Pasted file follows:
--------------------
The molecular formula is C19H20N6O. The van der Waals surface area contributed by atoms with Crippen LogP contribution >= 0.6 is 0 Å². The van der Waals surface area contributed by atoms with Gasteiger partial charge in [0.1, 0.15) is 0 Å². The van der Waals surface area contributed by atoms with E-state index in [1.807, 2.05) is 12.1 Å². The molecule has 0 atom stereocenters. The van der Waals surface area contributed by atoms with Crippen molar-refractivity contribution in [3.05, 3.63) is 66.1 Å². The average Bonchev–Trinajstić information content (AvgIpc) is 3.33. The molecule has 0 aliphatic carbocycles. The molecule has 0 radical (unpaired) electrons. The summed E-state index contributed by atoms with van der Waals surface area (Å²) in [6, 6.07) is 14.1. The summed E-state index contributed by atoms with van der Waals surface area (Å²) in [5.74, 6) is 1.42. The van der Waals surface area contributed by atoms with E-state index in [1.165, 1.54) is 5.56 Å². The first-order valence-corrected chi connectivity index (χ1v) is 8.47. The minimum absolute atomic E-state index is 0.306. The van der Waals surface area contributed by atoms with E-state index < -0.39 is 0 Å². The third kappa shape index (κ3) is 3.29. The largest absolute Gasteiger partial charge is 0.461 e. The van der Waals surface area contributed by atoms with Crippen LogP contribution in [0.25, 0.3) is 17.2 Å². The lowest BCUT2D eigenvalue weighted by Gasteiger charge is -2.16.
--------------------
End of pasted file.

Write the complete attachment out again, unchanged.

The molecular formula is C19H20N6O. The van der Waals surface area contributed by atoms with Crippen LogP contribution >= 0.6 is 0 Å². The van der Waals surface area contributed by atoms with Gasteiger partial charge in [0.1, 0.15) is 0 Å². The van der Waals surface area contributed by atoms with E-state index in [1.807, 2.05) is 12.1 Å². The molecule has 0 atom stereocenters. The van der Waals surface area contributed by atoms with Crippen molar-refractivity contribution in [3.05, 3.63) is 66.1 Å². The average Bonchev–Trinajstić information content (AvgIpc) is 3.33. The molecule has 0 aliphatic carbocycles. The molecule has 0 radical (unpaired) electrons. The summed E-state index contributed by atoms with van der Waals surface area (Å²) in [6, 6.07) is 14.1. The summed E-state index contributed by atoms with van der Waals surface area (Å²) in [5.74, 6) is 1.42. The van der Waals surface area contributed by atoms with E-state index in [1.165, 1.54) is 5.56 Å². The first-order valence-corrected chi connectivity index (χ1v) is 8.47. The minimum absolute atomic E-state index is 0.306. The van der Waals surface area contributed by atoms with E-state index < -0.39 is 0 Å². The third kappa shape index (κ3) is 3.29. The largest absolute Gasteiger partial charge is 0.461 e. The van der Waals surface area contributed by atoms with Crippen LogP contribution in [0.25, 0.3) is 17.2 Å². The lowest BCUT2D eigenvalue weighted by Gasteiger charge is -2.16.